Today in Latin America; São Paulo, Chile, Butcher of Lyon, Rivera


In 1554 (455 years ago), the city of São Paulo, in Brasil, was founded. Those acquainted with Brasilian history will recall that tomorrow in 1500 (509 years ago), Vicente Yáñez Pinzón became the first European to walk on the shore of Brasil and gaze upon the Pico do Jaraguá. Manuel da Nóbrega and José de Anchieta, both Jesuit priests, founded the village of São Paulo dos Campos de Piratininga today in 1554. From there, it became a city in the sixteenth century and into the metropolis it is today.


Yesterday, in 1939, 70 years ago, Chile was struck by an earthquake leaving 50,000 dead and 60,000 injured. This wasn’t the first, nor the last. The epicenter was in Chillan and Concepcion, in southern Chile. The quake measured 8.3 and leveled entire towns. In it’s aftermath, just as we’d see in Nicaragua in 1979, President Pedro Aguirre Cerda declared martial law to maintain power. Neither city was moved, as was customary after quakes in the past. Each still stand today, rebuilt. This is a continuing story in Latin America. On this day, in 1999 (10 years ago), Columbia was hit with a 6.0 earthquake, killing 1,000.

In 1993 (16 years ago) today, Puerto Rico, led by the Partido Nuevo Progresista and Pedro Rossello, fulfilled their campaign promise and revoked a “Spanish-Only” law set up in the 1920s. Since then, in 1997, Secretary of Education Victor Fajardo’s Proyecto para Formar un Ciudadano Bilingue (Project to Create a Bilingual Citizen) campaign has attempted things unheard of in the mainland United States: teaching English in first grade, English for science and math, and English immersion programs. This move signaled a wider move of Puerto Rican’s towards embracing their status as commonwealth of the US, a position it still holds today.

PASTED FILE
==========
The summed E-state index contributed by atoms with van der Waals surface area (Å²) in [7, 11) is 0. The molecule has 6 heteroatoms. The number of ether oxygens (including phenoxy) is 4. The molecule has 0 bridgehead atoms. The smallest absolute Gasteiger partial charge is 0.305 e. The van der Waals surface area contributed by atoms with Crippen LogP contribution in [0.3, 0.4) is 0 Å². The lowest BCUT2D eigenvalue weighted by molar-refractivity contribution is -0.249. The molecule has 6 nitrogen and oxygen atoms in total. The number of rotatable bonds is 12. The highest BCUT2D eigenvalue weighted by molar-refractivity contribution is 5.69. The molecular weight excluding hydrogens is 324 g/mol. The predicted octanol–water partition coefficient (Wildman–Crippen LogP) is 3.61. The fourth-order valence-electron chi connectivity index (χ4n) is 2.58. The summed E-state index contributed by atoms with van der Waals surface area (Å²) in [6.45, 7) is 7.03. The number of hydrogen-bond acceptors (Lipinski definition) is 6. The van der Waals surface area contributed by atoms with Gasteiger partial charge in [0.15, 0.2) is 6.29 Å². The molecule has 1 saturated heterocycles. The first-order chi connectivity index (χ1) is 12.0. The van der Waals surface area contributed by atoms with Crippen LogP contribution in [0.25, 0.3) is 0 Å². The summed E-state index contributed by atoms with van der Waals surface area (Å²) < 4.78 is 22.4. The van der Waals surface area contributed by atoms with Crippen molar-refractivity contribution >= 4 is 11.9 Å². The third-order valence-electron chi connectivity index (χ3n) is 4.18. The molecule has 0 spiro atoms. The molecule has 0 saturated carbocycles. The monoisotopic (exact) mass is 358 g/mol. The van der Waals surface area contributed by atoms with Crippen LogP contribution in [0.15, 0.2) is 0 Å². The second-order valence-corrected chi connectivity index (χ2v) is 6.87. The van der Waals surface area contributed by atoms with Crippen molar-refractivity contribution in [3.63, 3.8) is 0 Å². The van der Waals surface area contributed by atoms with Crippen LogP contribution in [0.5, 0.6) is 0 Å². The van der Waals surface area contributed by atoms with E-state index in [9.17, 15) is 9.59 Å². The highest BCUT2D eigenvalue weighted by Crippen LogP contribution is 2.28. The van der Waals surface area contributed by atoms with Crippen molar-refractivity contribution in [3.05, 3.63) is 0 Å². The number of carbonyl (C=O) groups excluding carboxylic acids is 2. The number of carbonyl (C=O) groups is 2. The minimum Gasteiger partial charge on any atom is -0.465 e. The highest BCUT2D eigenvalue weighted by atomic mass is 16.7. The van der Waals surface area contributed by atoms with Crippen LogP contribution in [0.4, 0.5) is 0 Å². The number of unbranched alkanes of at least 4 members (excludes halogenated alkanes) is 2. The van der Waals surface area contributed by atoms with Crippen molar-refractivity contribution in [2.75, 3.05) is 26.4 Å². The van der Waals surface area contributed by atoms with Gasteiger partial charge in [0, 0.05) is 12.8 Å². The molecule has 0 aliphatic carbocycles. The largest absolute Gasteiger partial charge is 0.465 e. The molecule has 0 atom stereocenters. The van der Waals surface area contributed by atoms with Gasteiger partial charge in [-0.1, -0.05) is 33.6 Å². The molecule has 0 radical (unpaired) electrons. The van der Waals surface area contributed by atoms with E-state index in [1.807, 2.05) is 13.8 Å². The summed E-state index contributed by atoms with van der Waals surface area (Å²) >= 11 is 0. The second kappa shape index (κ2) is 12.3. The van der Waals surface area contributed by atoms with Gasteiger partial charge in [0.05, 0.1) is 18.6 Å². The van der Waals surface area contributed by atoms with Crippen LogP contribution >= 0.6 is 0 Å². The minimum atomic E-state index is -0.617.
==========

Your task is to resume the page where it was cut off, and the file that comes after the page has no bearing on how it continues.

26 years ago today in 1983, Nazi war criminal Klaus Barbie, The Butcher of Lyon arrested in Bolivia. According to the BBC, Barbie personally tortured and killed up to 4,000 people in the Hôtel Terminus in Lyon, France. In 1947, he fled to Peron’s Argentina with the help of Catholic priests. He was caught and tried, on videotape, in Lyon in 1987. He only received life imprisonment due to laws set up to protect former members of the Vichy government. He died in Lyon in 1991.

48 years ago today in 1961, the Partido de Conciliación (Party of National Conciliation), cemented its place in Salvadoran politics for the next half-a-century. According to junta member Fabio Castillo, the United States was clamoring for action in El Salvador following elections that were not quite favorable to US interests. The military was convinced by plotters that the new government was communist and replaced it with Colonel Rivera. Rivera revised the 1950 constitution, gave itself the National Assembly, and set up election for April, 1961. Rivera won – AGEUS, a university student organization, according to Tommie Sue Montgomery in his book Revolution in El Salvador provided Rivera with his only competition: “a donkey” (53). Politically, ARENA, the offshoot of PNC, are still in power. In 1979, the PNC’s power came to a head as the FMLN began to rattle for civil war.


~ by Daniel on January 25, 2009.

Leave a Reply

Fill in your details below or click an icon to log in: Logo

You are commenting using your account. Log Out /  Change )

Google+ photo

You are commenting using your Google+ account. Log Out /  Change )

Twitter picture

You are commenting using your Twitter account. Log Out /  Change )

Facebook photo

You are commenting using your Facebook account. Log Out /  Change )


Connecting to %s

%d bloggers like this: